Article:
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From "David Latorre" <dvl...@gmail.com>
Subject Re: Patch for FTPSERVER-222
Date Thu, 20 Nov 2008 23:52:42 GMT
I just checked Spring AOP documentation and this is the kind of things they do:

-beforeAdvice: this is a method executed before a method invocation.
If this 'advice' (interceptor, ftplet method or however you call it)
throws an Exception it will abort All the execution flow (other
interceptors included). So this is basically what we are doing now,
but instead of relying on Exceptions , we are using different return
values.

-afterReturningAdvice: this is executed after the method invocation.
It will be called only if the method returned "successfully" (it
didn't throw an exception). So it works as our afterCommand.

-afterThrowingAdvice: this would be executed only if the invoked
method threw an Exception.

-afterFinallyAdvice: this will be executed no matter what's the return
value of the invoked method.

By the way,  I'm glad that this approach is similar to the one I
myself suggested :P Our difference here would be that we want to
execute afterThrowing and afterFinallyAdvice even if the beforeAdvice
failed. For this to work correctly we have to have commands return a
value or we might need to investigate the ftpreplies sent or maybe
both of them.

* There's also an interceptor called aroundAdvice:  inside its code
our ftplet would be able to execute any code, invoke the command and
continue executing its own code.  This interceptor seems powerful but
I do not think we should try to emulate its behaviour.


So maybe we could implement something like this. Although there're
tricky parts as what are the expected behaviours depending on the type
of result : SKIP or DISCONNECT or when an Exception is thrown from a
ftplet. By the way, I'm not really fond of our closing the connection
when a  documented checked exception is thrown from a ftplet.

david








2008/11/21 David Latorre <dvlato@gmail.com>
>
>
> 2008/11/20 Niklas Gustavsson <niklas@protocol7.com>
>>
>> On Thu, Nov 20, 2008 at 10:02 PM, Sai Pullabhotla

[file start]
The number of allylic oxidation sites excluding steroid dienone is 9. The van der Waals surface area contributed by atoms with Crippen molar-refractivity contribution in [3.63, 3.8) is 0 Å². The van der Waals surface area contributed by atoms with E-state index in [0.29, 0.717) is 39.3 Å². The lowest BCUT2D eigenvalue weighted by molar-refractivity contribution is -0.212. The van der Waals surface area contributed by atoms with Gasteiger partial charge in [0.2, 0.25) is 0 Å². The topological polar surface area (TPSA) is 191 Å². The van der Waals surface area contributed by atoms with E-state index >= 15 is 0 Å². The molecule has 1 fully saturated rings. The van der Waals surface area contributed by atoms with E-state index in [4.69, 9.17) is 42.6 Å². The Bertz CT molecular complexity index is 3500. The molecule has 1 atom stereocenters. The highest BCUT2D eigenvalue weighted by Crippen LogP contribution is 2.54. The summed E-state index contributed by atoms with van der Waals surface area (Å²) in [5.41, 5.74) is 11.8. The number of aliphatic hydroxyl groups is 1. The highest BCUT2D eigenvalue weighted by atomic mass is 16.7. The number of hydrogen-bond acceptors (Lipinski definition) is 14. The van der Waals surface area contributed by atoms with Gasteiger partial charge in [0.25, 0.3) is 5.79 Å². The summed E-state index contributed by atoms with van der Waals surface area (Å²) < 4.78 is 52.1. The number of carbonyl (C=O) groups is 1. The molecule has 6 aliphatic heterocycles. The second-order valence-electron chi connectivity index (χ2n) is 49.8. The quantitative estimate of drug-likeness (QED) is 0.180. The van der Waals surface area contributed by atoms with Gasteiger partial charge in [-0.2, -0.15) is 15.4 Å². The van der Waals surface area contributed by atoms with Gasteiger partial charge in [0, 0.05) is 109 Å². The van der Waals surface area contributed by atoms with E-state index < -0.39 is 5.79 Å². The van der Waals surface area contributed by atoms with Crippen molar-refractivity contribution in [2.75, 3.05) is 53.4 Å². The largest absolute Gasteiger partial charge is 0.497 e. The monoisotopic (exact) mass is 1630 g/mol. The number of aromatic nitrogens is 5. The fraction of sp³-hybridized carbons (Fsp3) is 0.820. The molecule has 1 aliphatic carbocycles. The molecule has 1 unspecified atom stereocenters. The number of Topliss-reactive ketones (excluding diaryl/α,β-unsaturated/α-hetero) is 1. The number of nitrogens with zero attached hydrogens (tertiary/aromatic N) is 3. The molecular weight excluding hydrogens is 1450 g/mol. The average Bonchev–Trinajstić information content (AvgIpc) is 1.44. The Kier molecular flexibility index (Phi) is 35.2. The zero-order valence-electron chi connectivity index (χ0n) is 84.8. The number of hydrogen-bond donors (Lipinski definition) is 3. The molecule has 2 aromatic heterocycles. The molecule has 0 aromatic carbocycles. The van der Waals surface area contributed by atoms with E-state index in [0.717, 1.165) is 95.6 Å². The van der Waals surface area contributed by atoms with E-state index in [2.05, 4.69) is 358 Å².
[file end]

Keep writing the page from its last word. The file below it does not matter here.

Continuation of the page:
>> <sai.pullabhotla@jmethods.com> wrote:
>> > How about a scenario where I use two Ftplets one for access control
>> > and another for logging? Potentially, I could buy these Ftplets from
>> > two different vendors and I do not have access to the source code. So,
>> > my logging Ftplet does not work as expected.
>>
>> Buying Ftplets from vendors... that would be the day :-)
>>
>> Anyways, I think you make a good case. David, you were in on the last
>> discussion on this topic. What's your thoughts?
>
>   I think Sai's suggestion makes sense. Although if you 'bought two Ftplet's from different
vendors' what would the logging ftplet do  when access is denied ? Log that there was an unknown
error ( that access was denied) ? Probably the first ftplet did that already but providing
 more information....
> And then, if  different vendors provided you with  beforeCommand ftplets,  we have the
same case here, the first one in being executed can return a SKIP or DISCONNECT result so
the others won't be executed.
> Anyway, there are several ideas, for example we could add another return code which skips
the command but executes the afterCommands.
>  Anyway if we have the return code now (and we can guess from it that everything worked!
I should check if that's true ...) it is not that important that we can SKIP everything.
> Besides, we also can also implement some kind of "Exception handling ": afterSuccessfulCommand(),
afterCommandError(), afterCommand(). Last once would execute always, the other ones just in
case the command completed correctly or an error occurred. This would allow us for a finer
control of the execution flow.  Maybe we could return a value in commands as well so we can
know if the command finished successfully.
> Our FTPLets remind me very much of AOP, so let me  check how they implement this kind
of behaviour  ( do you know this?   , please step in!).
> What are your thoughts?
>
>
>>
>> /niklas
>

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